• Durable Resource Manager – Manages persistent resource
    • Volatile Resource Manager – Manages in-memory resource

Two Phase Commit(2PC) Protocol

Phase 1

  • Coordinator asks each of the resource managers to commit
  • Each resource manager responds whether they are about to commit or abort.
  • Coordinator collects the responses and decides whether to commit/rollback the transaction as a whole.

Phase2

  • Coordinator informs the resource manager it’s decision to commit/rollback
  • Resource managers acknolwdges the message to commit/rollback
  • Coordinator waits for acknowledgement of the resource managers

In a distributed transaction spanning across multiple server each server has  a local transaction manager and all resource managers in that server enlists with that local transaction manager.The local transaction managers in turn communicate with each other.There is superior/subordinate relationship  between each local transaction manager and the corresponding resource managers in that box.The local transaction manager of the server where the transaction is initiated is called root transaction manager or the global commit coordinator.So this is the root of the commit tree and the enlisted resource managers and other local transaction managers are it’s children.Each resource manager depends on it’s local transaction manager for commit/abort decision and each local transaction manager depends upon it’s superior transaction manager (if any) for the commit/abort decision.

The transaction manager maintains a log on disk. The log is a sequential file with transaction events. The transaction manager records transaction starts, enlistments, and commit decisions in the log. During normal processing, the transaction manager only writes to the log. However, if the transaction manager fails, it reads the log when it restarts to reconstruct the most recent state, using the log to make its state durable.

IIS Hosted WCF Services-Part I

Posted: August 3, 2008 in WCF
Tags: , ,

In all the host programs of WCF services we need to write the something like:

 using(ServiceHost host = new ServiceHost(typeof(<ServiceType>)))
            {
               
                host.Open();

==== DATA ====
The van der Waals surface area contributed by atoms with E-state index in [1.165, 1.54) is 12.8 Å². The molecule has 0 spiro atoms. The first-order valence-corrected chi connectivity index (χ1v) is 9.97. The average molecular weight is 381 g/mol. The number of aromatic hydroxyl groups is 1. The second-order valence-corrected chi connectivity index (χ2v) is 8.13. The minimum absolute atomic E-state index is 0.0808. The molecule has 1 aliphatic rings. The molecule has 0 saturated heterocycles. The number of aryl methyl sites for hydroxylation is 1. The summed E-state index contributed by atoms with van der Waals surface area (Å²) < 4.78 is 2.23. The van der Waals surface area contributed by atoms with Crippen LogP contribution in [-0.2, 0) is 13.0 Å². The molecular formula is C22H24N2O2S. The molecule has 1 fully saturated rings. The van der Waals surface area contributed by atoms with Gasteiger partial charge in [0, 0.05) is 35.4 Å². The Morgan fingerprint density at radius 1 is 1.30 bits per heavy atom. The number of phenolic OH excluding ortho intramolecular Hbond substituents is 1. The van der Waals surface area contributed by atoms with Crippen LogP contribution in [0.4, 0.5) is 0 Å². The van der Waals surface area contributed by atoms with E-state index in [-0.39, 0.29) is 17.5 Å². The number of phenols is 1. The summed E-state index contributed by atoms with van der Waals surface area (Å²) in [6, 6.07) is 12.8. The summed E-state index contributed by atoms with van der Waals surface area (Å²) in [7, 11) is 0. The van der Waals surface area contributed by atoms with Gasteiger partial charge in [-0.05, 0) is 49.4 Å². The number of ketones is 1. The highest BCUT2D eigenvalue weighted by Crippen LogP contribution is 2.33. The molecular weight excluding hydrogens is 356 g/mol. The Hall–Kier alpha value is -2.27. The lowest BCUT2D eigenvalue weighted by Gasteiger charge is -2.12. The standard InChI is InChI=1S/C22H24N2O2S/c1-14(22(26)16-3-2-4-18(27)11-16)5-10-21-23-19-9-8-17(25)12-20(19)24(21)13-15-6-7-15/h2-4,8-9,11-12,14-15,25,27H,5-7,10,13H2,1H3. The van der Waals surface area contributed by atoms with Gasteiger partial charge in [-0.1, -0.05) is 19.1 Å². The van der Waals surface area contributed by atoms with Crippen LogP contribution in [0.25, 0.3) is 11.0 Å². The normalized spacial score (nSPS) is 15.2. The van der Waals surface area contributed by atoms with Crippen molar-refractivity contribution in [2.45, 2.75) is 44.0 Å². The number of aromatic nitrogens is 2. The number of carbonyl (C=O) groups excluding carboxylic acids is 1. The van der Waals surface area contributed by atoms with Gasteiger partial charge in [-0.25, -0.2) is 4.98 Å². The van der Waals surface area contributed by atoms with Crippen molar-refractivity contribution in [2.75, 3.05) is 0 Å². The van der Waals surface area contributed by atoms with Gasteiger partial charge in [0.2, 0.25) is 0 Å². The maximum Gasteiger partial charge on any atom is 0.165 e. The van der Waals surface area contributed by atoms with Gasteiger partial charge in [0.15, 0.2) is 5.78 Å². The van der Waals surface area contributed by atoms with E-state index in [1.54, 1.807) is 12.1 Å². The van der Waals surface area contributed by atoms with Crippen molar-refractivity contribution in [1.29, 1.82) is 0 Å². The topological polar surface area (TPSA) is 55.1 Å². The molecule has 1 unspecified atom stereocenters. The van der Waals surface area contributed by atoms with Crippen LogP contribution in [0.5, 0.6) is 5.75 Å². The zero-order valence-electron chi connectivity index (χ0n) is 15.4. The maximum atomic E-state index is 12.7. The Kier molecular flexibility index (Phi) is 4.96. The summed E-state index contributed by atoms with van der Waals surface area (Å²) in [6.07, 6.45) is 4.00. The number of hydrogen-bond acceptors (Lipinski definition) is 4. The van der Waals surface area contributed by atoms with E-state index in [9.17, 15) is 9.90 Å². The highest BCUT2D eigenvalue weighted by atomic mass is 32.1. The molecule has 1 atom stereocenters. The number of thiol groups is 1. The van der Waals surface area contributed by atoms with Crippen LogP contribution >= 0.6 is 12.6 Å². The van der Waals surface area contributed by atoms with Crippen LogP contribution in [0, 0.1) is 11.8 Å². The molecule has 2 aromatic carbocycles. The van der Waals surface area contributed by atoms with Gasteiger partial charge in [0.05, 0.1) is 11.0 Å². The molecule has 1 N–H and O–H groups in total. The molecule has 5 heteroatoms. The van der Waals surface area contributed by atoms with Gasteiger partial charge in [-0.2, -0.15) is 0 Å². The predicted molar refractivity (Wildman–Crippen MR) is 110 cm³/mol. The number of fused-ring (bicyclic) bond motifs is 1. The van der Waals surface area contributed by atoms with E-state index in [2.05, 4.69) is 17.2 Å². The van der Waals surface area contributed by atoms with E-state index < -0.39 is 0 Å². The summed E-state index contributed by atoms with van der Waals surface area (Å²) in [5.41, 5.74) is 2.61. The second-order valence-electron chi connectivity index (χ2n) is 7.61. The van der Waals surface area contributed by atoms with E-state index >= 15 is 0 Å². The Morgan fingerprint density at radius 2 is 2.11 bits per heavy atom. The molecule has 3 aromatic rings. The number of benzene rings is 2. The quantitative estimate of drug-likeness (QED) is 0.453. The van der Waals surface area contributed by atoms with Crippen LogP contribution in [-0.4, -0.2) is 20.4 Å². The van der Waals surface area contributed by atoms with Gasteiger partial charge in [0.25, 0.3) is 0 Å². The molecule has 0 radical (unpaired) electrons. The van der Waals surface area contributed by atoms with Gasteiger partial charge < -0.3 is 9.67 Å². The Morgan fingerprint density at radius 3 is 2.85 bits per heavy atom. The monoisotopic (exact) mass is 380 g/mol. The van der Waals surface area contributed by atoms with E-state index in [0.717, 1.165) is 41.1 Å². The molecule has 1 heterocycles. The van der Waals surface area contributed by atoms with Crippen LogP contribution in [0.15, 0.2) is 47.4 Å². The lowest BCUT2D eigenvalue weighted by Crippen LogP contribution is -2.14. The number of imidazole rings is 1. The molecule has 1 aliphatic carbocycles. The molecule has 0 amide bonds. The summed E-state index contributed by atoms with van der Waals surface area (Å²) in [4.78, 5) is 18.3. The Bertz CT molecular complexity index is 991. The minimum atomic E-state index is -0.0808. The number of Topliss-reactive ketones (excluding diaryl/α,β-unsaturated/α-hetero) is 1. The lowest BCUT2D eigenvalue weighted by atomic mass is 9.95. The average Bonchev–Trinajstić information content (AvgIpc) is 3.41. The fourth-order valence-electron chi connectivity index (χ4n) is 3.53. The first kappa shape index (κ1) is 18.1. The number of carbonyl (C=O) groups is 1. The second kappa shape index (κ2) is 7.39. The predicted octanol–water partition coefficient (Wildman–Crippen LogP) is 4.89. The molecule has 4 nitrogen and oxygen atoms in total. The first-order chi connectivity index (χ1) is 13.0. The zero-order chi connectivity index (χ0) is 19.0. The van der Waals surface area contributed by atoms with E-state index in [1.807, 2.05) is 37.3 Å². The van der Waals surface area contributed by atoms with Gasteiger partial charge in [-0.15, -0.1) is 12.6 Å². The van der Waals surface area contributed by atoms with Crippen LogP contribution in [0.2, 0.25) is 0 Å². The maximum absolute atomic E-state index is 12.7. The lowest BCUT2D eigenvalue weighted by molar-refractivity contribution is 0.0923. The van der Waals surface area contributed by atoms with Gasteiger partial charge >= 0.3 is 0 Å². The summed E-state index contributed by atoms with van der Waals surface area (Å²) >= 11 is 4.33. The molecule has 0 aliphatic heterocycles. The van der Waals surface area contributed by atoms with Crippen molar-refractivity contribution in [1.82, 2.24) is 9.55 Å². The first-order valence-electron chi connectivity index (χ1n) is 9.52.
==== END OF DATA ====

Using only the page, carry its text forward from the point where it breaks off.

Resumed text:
Console.WriteLine(“Service Started…”);
                Console.Read();
            }

The class System.ServiceModel.ServiceHost provides the functionality to host Windows
Communication Foundation (WCF) services.This is a derived class
of ServiceHostBase  and is used to load a service, configure endpoints, apply security
settings, and start listeners to handle incoming requests.The ServiceHost class creates a
ServiceDescription from the service type and configuration information and then uses
that description to create ChannelDispatcher objects for each endpoint in the description.

But while developing the IIS hosted services we need not write code for the host at all.
So how does the hosting functionalities mentioned above is taken care
when we are hosting the service in IIS?

For a WCF Service hosted in IIS we have the following flow:

1.The messages are directed to System.ServiceModel.Activation.HttpHandler
by the aspnet_isapi.dll
2.The HttpHandler depends upon the System.ServiceModel.Activation.WebServiceHostFactory
to create an instance of service host.The CreateServiceHost method of WebServiceHostFactory
creates an instance of WebserviceHost.

System.ServiceModel.Web.WebServiceHost class is derived from ServiceHost class.This class provides
extended ServiceHost functionality for IIS Hosted Services.If there are no endpoints configured then
it automatically creates a default endpoint at the service’s base address for HTTP and HTTPS base
addresses. It does not create an endpoint automatically if the user has configured an endpoint
explicitly at the base address. WebServiceHost automatically configures the endpoint’s binding to
work with the associated Internet Information Services (IIS) security settings when used in a
secure virtual directory.WebServiceHost class also adds the WebHttpBehavior to all endpoints
that does not have the behavior.